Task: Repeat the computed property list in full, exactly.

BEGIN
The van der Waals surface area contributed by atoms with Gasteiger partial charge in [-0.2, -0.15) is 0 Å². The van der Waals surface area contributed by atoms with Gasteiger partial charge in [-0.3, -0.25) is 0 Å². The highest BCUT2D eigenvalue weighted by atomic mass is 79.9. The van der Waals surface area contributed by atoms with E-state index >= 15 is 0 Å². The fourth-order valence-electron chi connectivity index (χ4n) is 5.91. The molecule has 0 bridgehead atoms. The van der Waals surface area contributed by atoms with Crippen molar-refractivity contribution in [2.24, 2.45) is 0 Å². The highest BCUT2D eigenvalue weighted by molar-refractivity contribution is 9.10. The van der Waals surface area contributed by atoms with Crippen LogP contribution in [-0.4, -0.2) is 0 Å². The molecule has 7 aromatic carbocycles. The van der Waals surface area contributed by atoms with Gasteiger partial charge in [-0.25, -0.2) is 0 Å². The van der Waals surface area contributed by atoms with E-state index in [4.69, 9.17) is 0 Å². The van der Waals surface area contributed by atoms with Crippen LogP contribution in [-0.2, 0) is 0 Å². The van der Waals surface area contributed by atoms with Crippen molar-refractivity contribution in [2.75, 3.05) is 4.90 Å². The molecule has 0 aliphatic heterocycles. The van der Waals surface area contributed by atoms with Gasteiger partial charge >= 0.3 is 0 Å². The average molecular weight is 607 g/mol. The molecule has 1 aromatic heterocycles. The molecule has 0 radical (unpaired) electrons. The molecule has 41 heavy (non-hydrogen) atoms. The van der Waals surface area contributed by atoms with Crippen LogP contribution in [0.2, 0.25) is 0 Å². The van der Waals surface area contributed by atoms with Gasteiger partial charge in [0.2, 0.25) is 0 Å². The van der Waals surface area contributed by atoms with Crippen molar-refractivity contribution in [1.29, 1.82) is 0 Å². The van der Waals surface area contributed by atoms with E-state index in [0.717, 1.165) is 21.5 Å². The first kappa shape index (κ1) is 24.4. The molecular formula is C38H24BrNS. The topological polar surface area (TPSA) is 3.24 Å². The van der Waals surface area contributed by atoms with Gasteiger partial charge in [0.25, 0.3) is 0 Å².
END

The van der Waals surface area contributed by atoms with Gasteiger partial charge in [-0.2, -0.15) is 0 Å². The van der Waals surface area contributed by atoms with Gasteiger partial charge in [-0.3, -0.25) is 0 Å². The highest BCUT2D eigenvalue weighted by atomic mass is 79.9. The van der Waals surface area contributed by atoms with E-state index >= 15 is 0 Å². The fourth-order valence-electron chi connectivity index (χ4n) is 5.91. The molecule has 0 bridgehead atoms. The van der Waals surface area contributed by atoms with Crippen molar-refractivity contribution in [2.24, 2.45) is 0 Å². The highest BCUT2D eigenvalue weighted by molar-refractivity contribution is 9.10. The van der Waals surface area contributed by atoms with Crippen LogP contribution in [-0.4, -0.2) is 0 Å². The molecule has 7 aromatic carbocycles. The van der Waals surface area contributed by atoms with Gasteiger partial charge in [-0.25, -0.2) is 0 Å². The van der Waals surface area contributed by atoms with E-state index in [4.69, 9.17) is 0 Å². The van der Waals surface area contributed by atoms with Crippen LogP contribution in [-0.2, 0) is 0 Å². The van der Waals surface area contributed by atoms with Crippen molar-refractivity contribution in [2.75, 3.05) is 4.90 Å². The molecule has 0 aliphatic heterocycles. The van der Waals surface area contributed by atoms with Gasteiger partial charge >= 0.3 is 0 Å². The average molecular weight is 607 g/mol. The molecule has 1 aromatic heterocycles. The molecule has 0 radical (unpaired) electrons. The molecule has 41 heavy (non-hydrogen) atoms. The van der Waals surface area contributed by atoms with Crippen LogP contribution in [0.2, 0.25) is 0 Å². The van der Waals surface area contributed by atoms with Gasteiger partial charge in [0.2, 0.25) is 0 Å². The van der Waals surface area contributed by atoms with Crippen molar-refractivity contribution in [1.29, 1.82) is 0 Å². The van der Waals surface area contributed by atoms with E-state index in [0.717, 1.165) is 21.5 Å². The first kappa shape index (κ1) is 24.4. The molecular formula is C38H24BrNS. The topological polar surface area (TPSA) is 3.24 Å². The van der Waals surface area contributed by atoms with Gasteiger partial charge in [0.25, 0.3) is 0 Å².